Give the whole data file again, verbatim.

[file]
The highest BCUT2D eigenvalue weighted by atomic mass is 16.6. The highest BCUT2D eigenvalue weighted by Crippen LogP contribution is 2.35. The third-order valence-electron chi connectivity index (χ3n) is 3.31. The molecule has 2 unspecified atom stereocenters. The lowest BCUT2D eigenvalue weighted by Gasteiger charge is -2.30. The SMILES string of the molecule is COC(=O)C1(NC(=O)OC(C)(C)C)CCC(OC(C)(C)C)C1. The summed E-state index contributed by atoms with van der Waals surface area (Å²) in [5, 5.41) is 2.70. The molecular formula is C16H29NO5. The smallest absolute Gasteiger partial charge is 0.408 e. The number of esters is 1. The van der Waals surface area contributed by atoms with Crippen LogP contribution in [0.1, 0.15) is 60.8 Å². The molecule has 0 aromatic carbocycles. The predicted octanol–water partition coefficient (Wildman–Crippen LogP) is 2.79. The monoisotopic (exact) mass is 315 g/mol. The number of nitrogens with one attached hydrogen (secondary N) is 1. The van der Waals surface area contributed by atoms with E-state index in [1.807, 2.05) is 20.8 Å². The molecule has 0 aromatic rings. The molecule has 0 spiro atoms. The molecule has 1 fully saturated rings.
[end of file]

The highest BCUT2D eigenvalue weighted by atomic mass is 16.6. The highest BCUT2D eigenvalue weighted by Crippen LogP contribution is 2.35. The third-order valence-electron chi connectivity index (χ3n) is 3.31. The molecule has 2 unspecified atom stereocenters. The lowest BCUT2D eigenvalue weighted by Gasteiger charge is -2.30. The SMILES string of the molecule is COC(=O)C1(NC(=O)OC(C)(C)C)CCC(OC(C)(C)C)C1. The summed E-state index contributed by atoms with van der Waals surface area (Å²) in [5, 5.41) is 2.70. The molecular formula is C16H29NO5. The smallest absolute Gasteiger partial charge is 0.408 e. The number of esters is 1. The van der Waals surface area contributed by atoms with Crippen LogP contribution in [0.1, 0.15) is 60.8 Å². The molecule has 0 aromatic carbocycles. The predicted octanol–water partition coefficient (Wildman–Crippen LogP) is 2.79. The monoisotopic (exact) mass is 315 g/mol. The number of nitrogens with one attached hydrogen (secondary N) is 1. The van der Waals surface area contributed by atoms with E-state index in [1.807, 2.05) is 20.8 Å². The molecule has 0 aromatic rings. The molecule has 0 spiro atoms. The molecule has 1 fully saturated rings.